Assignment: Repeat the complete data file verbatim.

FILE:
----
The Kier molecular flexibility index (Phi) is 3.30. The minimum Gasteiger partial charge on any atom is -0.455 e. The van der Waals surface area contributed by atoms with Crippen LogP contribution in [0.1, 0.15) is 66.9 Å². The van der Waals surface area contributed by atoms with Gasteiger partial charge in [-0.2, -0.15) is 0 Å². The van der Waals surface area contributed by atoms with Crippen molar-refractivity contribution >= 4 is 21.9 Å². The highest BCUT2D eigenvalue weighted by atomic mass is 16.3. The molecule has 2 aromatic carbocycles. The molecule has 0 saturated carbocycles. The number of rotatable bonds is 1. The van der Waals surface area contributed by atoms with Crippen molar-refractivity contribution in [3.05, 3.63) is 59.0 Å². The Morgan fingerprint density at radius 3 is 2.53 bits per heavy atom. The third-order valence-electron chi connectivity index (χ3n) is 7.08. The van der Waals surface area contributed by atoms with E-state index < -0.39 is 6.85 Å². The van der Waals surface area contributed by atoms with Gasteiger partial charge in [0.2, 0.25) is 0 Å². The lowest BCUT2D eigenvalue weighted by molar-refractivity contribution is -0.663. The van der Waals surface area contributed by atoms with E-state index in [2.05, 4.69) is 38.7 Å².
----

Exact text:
The Kier molecular flexibility index (Phi) is 3.30. The minimum Gasteiger partial charge on any atom is -0.455 e. The van der Waals surface area contributed by atoms with Crippen LogP contribution in [0.1, 0.15) is 66.9 Å². The van der Waals surface area contributed by atoms with Gasteiger partial charge in [-0.2, -0.15) is 0 Å². The van der Waals surface area contributed by atoms with Crippen molar-refractivity contribution >= 4 is 21.9 Å². The highest BCUT2D eigenvalue weighted by atomic mass is 16.3. The molecule has 2 aromatic carbocycles. The molecule has 0 saturated carbocycles. The number of rotatable bonds is 1. The van der Waals surface area contributed by atoms with Crippen molar-refractivity contribution in [3.05, 3.63) is 59.0 Å². The Morgan fingerprint density at radius 3 is 2.53 bits per heavy atom. The third-order valence-electron chi connectivity index (χ3n) is 7.08. The van der Waals surface area contributed by atoms with E-state index < -0.39 is 6.85 Å². The van der Waals surface area contributed by atoms with Gasteiger partial charge in [0.2, 0.25) is 0 Å². The lowest BCUT2D eigenvalue weighted by molar-refractivity contribution is -0.663. The van der Waals surface area contributed by atoms with E-state index in [2.05, 4.69) is 38.7 Å².